2B.3 The Impacts of Springtime Cloud and Radiation Properties on Arctic Sea Ice Changes in CESM

Monday, 7 January 2019: 11:00 AM
North 122BC (Phoenix Convention Center - West and North Buildings)
Yiyi Huang, The Univ. of Arizona, Tucson, AZ; and D. A. Bailey, M. M. Holland, X. Dong, A. K. DuVivier, J. Kay, L. Landrum, and B. Xi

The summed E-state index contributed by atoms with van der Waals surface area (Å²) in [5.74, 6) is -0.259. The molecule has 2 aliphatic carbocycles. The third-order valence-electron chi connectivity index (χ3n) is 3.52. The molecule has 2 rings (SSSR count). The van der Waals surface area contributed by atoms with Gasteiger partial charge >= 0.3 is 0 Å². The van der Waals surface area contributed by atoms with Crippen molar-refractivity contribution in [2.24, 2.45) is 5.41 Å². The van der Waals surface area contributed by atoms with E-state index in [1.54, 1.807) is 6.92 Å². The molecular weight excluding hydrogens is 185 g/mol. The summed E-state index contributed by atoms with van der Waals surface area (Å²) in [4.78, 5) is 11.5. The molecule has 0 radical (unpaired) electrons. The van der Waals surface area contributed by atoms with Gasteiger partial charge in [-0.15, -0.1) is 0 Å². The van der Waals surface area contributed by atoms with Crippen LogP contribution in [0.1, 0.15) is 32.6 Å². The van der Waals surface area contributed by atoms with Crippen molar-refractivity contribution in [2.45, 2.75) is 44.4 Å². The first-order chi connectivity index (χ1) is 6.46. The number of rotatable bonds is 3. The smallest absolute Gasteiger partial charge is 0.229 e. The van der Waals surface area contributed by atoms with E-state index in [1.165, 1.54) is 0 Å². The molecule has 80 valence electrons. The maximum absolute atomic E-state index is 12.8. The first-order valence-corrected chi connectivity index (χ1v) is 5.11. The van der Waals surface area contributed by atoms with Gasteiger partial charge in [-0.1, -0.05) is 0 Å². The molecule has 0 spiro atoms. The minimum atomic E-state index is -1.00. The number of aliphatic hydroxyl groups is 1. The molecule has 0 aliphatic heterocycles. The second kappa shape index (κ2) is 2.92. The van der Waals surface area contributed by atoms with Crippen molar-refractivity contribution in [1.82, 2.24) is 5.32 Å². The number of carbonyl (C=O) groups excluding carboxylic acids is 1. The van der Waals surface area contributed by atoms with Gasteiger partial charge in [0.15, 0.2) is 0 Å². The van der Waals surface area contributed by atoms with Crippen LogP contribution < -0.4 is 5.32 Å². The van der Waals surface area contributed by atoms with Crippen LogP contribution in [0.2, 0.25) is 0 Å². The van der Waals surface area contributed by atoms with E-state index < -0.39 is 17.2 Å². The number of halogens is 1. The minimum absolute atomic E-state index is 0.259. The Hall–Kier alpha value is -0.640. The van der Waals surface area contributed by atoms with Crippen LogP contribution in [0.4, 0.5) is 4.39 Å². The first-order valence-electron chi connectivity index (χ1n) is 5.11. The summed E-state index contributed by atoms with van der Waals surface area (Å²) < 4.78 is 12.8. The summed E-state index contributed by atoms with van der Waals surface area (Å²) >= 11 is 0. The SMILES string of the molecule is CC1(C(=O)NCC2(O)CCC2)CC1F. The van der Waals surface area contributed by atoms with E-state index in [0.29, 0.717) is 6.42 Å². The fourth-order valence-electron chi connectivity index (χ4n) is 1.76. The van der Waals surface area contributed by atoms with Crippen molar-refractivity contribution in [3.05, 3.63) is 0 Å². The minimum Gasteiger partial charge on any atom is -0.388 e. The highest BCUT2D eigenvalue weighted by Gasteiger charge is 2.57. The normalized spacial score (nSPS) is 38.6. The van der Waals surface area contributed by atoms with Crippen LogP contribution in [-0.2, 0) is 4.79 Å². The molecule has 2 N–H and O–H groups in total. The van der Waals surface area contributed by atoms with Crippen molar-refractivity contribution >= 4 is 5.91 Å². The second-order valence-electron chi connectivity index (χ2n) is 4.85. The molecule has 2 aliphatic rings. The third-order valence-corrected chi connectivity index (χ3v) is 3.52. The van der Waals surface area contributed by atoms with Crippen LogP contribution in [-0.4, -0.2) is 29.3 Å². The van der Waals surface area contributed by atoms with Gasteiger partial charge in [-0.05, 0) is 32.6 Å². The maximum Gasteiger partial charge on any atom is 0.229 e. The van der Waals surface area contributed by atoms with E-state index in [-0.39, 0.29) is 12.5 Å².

The cloud-radiation feedback is believed to play an important role in the amplification of Arctic warming. Previous studies have demonstrated through both surface and satellite observations that increasing clouds and their warming effects are partially responsible for accelerated Arctic sea ice decline. Here we investigate the role of springtime cloud-radiation feedback in modulating seasonal-to-interannual scale Arctic sea ice change utilizing the NCAR Community Earth System Model Large Ensemble (CESM-LE). Based on CESM-LE simulations, it appears that the observed positive linear trends of Arctic clouds in the early 21st century (2006-2021) may be due to internal variability. The cloud-radiation relationships in CESM-LE are compared with NASA Clouds and the Earth’s Radiant Energy System (CERES) satellite retrievals and other surface observations over the Arctic. The simulated downward longwave flux at the surface is more sensitive to changes in cloud water path (CWP) than cloud fraction (CF), which is attributed to a relatively large negative model bias in CWP over the Arctic. Therefore, the CWP in the spring has larger impacts on September sea ice changes than CF, although they both exhibit negative correlations with September sea ice concentration over the Arctic. On a seasonal basis in the present climate, the cloud warming (longwave) effect on the sea ice melting increases from March to June in CESM-LE, while it is found to be strongest in April and May from satellite retrievals. With decreased sea ice under the representative concentration pathway 8.5 (RCP8.5) scenario, the impacts of cloud and radiation properties on sea ice melting tend to shift to early spring in the middle and late 21st century. To further identify the causality in the relationship between changes in sea ice with changes in clouds and radiation, we examine the cloud and radiation response under different September sea ice extend linear trends derived from selected CESM-LE ensemble members during 2006-2021 in an Atmospheric Model Intercomparison Project (AMIP) experiment.
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